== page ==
In spite of the all-encompassing spirit of Palestinian resistance, which has effaced the barriers between Palestinian factions, it remains possible to delineate two general Palestinian-Arab moods. The one that prevails views resistance as a viable, indeed the necessary, route to ending the occupation. The second watches the spiral of Israeli violence and Palestinian counter-violence with despair and can imagine no other way of breaking this cycle of violence except negotiations. Those who espouse this second view saw Sharon’s recent statement as a radical turn around and awaited Zinni’s visit with impatience.

From the perspective of the first view, the resistance is no longer merely a reaction to brutality, and even if a change has occurred in Sharon’s position it is only due to the Palestinians’ perseverance in their resistance. Sharon’s recent declarations are not, it would follow, an indication of any practical change in his position, but rather a signal that the Israeli army will step up its detaining of Palestinian youths in the squares of Palestinian camps and cities. This group also has its eyes on Zinni; but more importantly on Dick Cheney, who refuses to meet with Arafat and who is testing the Arab pulse preparatory to an attack on Iraq. This group suspects that Zinni’s visit is little more than window dressing while Cheney pursues Washington’s real agenda.

Sharon’s recent move to use EU mediation to invite PA leaders to meet with Peres and his recent announcement that he has dropped his condition of seven days of calm are no more than political ruses, an attempt to obfuscate what Sharon has set his mind upon. This is to crush the Palestinian resistance by tormenting the entire Palestinian populace and combing through an entire generation of Palestinians to root out any who might harbour the flame of resistance.

This is not a policing plan intended to detain suspects on the Israeli wanted list, as Sharon claims. He, and his chief-of-staff, know full well that anyone they might be looking for has long gone into hiding. And what he has unleashed is not a flash commando operation, but a full-fledged military offensive using heavy tanks and artillery. This is an operation intended to let the Israeli army display its mastery of the streets by firing missiles at anyone so bold as to look out his window to see what’s going on and by blindfolding, kicking and manhandling the Palestinian youths it has rounded up.

The Palestinians who met with Peres during this offensive should not have done so. I also believe that the Arabs should not receive Zinni, or only do so under certain conditions. Zinni knows as well as anyone what is really going on. Israel is “making war on terrorists” with whom there can be no negotiations; the Arabs want to negotiate as though the Israeli army has not ransacked Palestinian bedrooms, blown up ambulances and killed detainees.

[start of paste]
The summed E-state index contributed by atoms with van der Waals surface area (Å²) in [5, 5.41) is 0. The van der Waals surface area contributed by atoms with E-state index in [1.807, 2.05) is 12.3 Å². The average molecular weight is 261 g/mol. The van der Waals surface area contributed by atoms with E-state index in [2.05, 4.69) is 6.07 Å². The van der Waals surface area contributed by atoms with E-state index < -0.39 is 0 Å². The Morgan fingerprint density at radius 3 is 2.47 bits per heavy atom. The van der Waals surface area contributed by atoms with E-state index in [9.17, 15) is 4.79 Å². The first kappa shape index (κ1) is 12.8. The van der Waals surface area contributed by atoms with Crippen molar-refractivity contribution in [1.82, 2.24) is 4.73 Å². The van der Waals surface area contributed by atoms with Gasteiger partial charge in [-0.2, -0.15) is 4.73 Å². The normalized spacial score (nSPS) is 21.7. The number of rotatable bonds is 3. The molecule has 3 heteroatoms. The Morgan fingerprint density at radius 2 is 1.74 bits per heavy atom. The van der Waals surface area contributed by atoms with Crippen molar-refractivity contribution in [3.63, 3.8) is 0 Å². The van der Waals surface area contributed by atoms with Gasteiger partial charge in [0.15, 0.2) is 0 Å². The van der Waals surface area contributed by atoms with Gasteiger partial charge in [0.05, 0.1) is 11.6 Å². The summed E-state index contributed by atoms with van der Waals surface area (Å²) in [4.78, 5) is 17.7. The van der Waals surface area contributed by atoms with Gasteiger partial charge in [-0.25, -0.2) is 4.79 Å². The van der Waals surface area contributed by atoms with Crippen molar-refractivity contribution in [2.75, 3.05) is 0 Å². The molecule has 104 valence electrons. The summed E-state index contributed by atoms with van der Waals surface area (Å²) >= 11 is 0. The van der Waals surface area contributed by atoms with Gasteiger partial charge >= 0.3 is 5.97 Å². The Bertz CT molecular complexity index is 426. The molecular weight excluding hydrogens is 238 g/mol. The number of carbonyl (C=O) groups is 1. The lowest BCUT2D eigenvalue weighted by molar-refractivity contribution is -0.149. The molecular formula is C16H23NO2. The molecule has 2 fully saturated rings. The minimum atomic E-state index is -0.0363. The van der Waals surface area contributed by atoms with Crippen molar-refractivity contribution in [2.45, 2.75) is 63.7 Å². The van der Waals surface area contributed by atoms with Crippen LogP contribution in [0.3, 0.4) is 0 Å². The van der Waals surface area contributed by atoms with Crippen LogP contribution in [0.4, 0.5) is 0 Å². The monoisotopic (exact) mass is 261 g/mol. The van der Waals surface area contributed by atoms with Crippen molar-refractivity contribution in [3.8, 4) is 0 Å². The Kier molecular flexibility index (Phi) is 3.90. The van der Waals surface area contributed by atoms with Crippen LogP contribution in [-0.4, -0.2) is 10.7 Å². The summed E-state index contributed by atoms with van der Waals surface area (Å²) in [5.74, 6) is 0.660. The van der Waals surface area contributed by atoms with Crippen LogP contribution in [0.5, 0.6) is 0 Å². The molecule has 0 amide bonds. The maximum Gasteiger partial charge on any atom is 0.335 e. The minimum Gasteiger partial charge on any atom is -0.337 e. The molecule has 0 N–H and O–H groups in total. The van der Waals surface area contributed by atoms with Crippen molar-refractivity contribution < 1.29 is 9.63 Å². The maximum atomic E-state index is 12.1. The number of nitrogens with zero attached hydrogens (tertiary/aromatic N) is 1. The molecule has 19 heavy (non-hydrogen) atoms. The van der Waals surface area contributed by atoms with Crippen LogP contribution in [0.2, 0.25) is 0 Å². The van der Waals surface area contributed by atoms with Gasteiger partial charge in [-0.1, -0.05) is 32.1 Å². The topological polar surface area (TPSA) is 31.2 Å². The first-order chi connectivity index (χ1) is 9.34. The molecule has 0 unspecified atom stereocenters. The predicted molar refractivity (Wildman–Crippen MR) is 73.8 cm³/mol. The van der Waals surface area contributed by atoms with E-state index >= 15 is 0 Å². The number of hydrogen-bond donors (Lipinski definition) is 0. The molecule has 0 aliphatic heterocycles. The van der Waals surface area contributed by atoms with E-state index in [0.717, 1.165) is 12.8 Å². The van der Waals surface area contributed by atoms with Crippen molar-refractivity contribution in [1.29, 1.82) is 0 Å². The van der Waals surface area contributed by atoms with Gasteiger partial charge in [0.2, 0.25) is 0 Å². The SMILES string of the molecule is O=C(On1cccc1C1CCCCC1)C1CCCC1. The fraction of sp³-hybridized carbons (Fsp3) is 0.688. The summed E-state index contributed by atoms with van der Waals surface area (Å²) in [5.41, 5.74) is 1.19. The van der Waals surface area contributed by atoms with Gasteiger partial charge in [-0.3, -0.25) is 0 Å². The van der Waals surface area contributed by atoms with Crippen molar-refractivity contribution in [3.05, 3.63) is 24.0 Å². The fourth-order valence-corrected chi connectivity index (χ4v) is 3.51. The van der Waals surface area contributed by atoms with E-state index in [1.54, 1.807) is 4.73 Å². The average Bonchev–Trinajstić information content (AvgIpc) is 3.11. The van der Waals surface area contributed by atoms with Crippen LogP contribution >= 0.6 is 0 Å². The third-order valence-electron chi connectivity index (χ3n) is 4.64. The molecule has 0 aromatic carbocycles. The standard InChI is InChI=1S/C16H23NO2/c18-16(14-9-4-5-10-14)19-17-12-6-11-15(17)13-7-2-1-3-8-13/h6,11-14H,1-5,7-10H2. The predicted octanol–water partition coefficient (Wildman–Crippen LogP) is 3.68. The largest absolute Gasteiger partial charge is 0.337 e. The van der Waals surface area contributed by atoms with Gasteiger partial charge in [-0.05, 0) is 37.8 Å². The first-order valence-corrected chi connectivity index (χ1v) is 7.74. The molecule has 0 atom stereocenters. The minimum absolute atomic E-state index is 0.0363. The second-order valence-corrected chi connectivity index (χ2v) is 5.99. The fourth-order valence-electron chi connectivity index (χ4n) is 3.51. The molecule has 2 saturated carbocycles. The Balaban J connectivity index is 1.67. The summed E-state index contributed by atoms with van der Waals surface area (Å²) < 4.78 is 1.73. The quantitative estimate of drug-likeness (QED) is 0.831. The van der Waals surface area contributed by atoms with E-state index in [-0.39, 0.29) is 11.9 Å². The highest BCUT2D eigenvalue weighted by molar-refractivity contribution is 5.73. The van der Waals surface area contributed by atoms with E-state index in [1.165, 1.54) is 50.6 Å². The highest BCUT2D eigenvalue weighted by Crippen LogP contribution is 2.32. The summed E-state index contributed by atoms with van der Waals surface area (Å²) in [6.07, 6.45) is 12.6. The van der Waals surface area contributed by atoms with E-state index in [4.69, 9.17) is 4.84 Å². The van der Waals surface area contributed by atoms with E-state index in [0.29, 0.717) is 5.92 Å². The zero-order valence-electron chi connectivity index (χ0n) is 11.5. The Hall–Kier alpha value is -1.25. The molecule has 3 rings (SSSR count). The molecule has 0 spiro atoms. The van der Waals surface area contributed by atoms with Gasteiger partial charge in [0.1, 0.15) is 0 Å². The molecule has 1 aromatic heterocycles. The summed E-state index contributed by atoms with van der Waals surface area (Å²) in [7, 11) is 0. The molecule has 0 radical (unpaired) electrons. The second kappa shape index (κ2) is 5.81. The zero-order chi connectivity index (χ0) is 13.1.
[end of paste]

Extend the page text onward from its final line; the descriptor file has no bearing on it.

Under such circumstances the question of whether or not Arafat will be “permitted” to take part in the Arab summit is purely secondary. It is secondary because it has no bearing on what is happening on the ground in Palestine, just as the fact that Israel’s incursion into Ramallah, with the exception of the area around Arafat’s offices, is secondary to the fact that the leader of the occupying power has granted Arafat freedom to move in the territories still under occupation. So even if Israel were to allow the Palestinian president to attend the summit it would be a cosmetic move, though one that would give the “moderate forces” in the Arab summit a victory that spares them having to seek anything else to boast of at the forthcoming summit, or to explore ways of supporting the option of resistance.

Sharon’s statements regarding the Palestinian president’s freedom of movement at a time when only the occupation forces are free to move epitomise Israel’s attempt to remove the Palestinian leadership from any contexts of time and place. It is Israel’s way of clarifying the significance of the PA and Palestinian leadership under the current circumstances. However, the Palestinian leadership has the tools at its disposal to convey the opposite message, which is that it does not need a licence from a brutal occupying power to move freely on its own land.

When Israel has finished ploughing through Palestinian territories and forcing the Palestinian resistance to its knees it will welcome ceasefire negotiations. Then it will let Arafat travel to the summit, where some Arabs are bound to praise the move as a “breakthrough.” That is how they will market the results of the Israeli military campaign — as though it were a victory.

There is, though, only one answer to Sharon’s desperate bid to break the spirit of resistance and that is to support the resistance. This is the only means to defeat Sharon and his chief-of-staff. If the Arabs agree to Sharon’s conditions for returning to the negotiating table in the wake of this appalling offensive, Europe will cheer and the US will congratulate Sharon on his success. But if the Arabs rallied behind the resistance and stood against the onslaught of Israel’s tanks, Europe would have to reaffirm the need to explore a just political solution and the US would have to blame Israel for the impasse, counsel it again against recourse to the option of war and tell it to shorten its occupation of Palestinian cities.

Azmi Bishara is a Palestinian activist and a member of the Knesset. This column originally appeared in the Cairo-based weekly, al-Ahram.